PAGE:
I only met Eric one time, but Eric gave me a flute lesson. They were there in Detroit for about a week. I went to see them every night. I always managed to find the money some kind of way so I could get in there, because I wanted to hear that music. Some kids were trying to get a pair of Nikes and go see the basketball game, I didn't give a shit about anything but being able to get in there, get my seat, get my apple juice, listen to this music. That's all I cared about.
AAJ: What was Dolphy like?
BM: He was beautiful to me. I tell people this story all the time. They played the most beautiful music. The first night the music was a complete shock to my system. It stimulated me so much, I came home after they finished playing and I couldn't go to sleep until the sun came up. I was in my bedroom and I was still hearing this music. My life was so buoyed up by what happened there. I'd never heard music like that before. I never knew people could play with that kind of energy before. I'd never been in a room where that happened. It transformed my way of feeling about what could happen. One night at the end of the night, John and Eric, they were standing there talking to people because there were always a lot of musicians around. I met John when I was 18, and I played with him when I was 18.
He'd come to Detroit, just kind of breaking through his thing, you know, left Miles, started his own band. He was a giant in a whole new venture with his own band, and he hung out with the Detroit guys that I knew. Guys all older than me, some of them had places where we'd have jam sessions, and Coltrane always came, whenever he was free. He'd always come out and drink herb tea with us and jam with us.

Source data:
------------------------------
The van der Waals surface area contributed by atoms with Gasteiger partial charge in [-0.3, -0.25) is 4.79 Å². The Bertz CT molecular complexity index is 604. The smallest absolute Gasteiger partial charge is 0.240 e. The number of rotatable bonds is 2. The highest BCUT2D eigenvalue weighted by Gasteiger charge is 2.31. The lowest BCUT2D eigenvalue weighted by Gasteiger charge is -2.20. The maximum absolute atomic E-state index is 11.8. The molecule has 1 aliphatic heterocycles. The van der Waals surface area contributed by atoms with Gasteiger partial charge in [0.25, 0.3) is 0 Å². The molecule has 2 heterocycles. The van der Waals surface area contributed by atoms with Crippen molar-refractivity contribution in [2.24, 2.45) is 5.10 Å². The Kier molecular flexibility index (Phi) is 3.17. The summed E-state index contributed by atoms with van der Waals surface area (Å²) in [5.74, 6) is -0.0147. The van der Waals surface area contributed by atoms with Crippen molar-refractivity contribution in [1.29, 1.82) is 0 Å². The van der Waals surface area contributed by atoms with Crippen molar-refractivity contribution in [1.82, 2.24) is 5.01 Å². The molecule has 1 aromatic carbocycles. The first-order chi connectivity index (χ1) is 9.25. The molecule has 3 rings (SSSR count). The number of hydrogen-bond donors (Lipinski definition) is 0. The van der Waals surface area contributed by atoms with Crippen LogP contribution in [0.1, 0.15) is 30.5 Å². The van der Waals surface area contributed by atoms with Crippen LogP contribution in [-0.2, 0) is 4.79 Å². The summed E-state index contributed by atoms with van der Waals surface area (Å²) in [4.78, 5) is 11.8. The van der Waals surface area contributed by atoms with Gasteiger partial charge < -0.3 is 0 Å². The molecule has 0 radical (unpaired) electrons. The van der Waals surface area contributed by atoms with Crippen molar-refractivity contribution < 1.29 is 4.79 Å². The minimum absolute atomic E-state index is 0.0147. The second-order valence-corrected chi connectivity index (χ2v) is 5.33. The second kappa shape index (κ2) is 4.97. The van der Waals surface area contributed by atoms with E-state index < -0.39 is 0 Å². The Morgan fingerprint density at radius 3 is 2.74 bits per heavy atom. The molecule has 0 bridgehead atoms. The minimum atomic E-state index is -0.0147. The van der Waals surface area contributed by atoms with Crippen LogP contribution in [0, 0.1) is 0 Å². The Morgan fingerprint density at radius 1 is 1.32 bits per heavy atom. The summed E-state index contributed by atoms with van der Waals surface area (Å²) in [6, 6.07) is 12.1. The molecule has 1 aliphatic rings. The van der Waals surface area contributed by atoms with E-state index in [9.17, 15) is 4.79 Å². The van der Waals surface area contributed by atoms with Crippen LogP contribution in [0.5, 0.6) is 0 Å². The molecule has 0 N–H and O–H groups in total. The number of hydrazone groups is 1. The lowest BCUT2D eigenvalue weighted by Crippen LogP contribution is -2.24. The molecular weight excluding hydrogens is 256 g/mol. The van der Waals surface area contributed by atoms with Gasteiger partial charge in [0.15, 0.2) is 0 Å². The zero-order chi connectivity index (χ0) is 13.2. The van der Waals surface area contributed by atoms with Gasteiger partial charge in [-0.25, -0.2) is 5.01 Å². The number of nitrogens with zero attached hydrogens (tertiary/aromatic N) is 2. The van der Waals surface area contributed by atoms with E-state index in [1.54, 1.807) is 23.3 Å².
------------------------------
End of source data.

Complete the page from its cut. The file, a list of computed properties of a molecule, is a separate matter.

One night, I was down in the basement jamming. It was John Coltrane, and Joe Henderson, I think Charles McPherson may have been down in there, and I was in there and scared to death. But it was heaven. Cats were playing, and I was just enjoying so much the camaraderie. There was no competition going on, everyone was just playing a little bit. Coltrane was playing the soprano. He told me later, "I'm trying to develop something here with the soprano, I like it, but it's a real difficult instrument to play. I'm saying to myself, damn, after all the music I heard him play, he says it's difficult! Those things enabled me to have one-on-one contact with a lot of the really great players.
So, Eric was one of them this particular night. He came off the bandstand and was standing there talking to people, a couple of people were in line before me. By the time they said what they wanted to say, gave Eric his props and everything, talked about his music, asked him a couple of questions, it seemed like all the musicians knew each other and had friends in common that weren't even there. It was really deep; you think about it, there was no internet then. I came up to Eric, stuck out my hand, said "Hey, Mr. Dolphy. Told him my name, said I played saxophone and had started taking flute lessons. And he was holding his flute, and he just thrust it out at me and said, here, play something for me. I just took his flute. I'd just been playing a few months, I'm just learning key things you need to know about it. Eric Dolphy gave me a flute lesson for about 35-40 minutes. Showed me how to hold it. Taught me where to direct the air. Showed me how to roll it back and forth. Made me aware of the positions, and what to really listen for, it was amazing.
He was the most patient, generous person. He and John were like that. That's just how they were. I never asked John a question that he didn't answer for me. If he couldn't answer it, he'd point me in a direction so I could possibly find the answer for myself. He was a very analytical person. He always responded whether it was a musical question, or a question about something spiritual. He was deeply involved in a lot of serious things, in terms of the development of his own spirituality.